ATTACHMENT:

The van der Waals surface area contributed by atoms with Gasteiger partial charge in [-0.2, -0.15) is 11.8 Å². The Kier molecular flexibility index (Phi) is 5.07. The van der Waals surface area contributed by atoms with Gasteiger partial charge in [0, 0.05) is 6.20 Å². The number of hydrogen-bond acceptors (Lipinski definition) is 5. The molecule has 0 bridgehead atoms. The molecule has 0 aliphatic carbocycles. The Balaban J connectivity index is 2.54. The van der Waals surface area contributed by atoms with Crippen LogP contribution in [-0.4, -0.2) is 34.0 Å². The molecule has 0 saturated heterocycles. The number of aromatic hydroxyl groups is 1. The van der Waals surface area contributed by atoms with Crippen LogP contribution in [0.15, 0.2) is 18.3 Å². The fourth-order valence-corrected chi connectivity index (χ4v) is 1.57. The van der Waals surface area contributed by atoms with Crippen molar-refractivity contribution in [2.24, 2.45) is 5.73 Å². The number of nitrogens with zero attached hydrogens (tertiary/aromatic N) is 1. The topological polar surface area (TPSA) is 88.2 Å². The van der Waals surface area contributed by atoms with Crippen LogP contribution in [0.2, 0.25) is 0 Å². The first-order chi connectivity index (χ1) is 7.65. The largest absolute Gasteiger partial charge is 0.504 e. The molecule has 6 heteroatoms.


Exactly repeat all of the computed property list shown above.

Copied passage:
The van der Waals surface area contributed by atoms with Gasteiger partial charge in [-0.2, -0.15) is 11.8 Å². The Kier molecular flexibility index (Phi) is 5.07. The van der Waals surface area contributed by atoms with Gasteiger partial charge in [0, 0.05) is 6.20 Å². The number of hydrogen-bond acceptors (Lipinski definition) is 5. The molecule has 0 bridgehead atoms. The molecule has 0 aliphatic carbocycles. The Balaban J connectivity index is 2.54. The van der Waals surface area contributed by atoms with Crippen LogP contribution in [-0.4, -0.2) is 34.0 Å². The molecule has 0 saturated heterocycles. The number of aromatic hydroxyl groups is 1. The van der Waals surface area contributed by atoms with Crippen LogP contribution in [0.15, 0.2) is 18.3 Å². The fourth-order valence-corrected chi connectivity index (χ4v) is 1.57. The van der Waals surface area contributed by atoms with Crippen molar-refractivity contribution in [2.24, 2.45) is 5.73 Å². The number of nitrogens with zero attached hydrogens (tertiary/aromatic N) is 1. The topological polar surface area (TPSA) is 88.2 Å². The van der Waals surface area contributed by atoms with Crippen LogP contribution in [0.2, 0.25) is 0 Å². The first-order chi connectivity index (χ1) is 7.65. The largest absolute Gasteiger partial charge is 0.504 e. The molecule has 6 heteroatoms.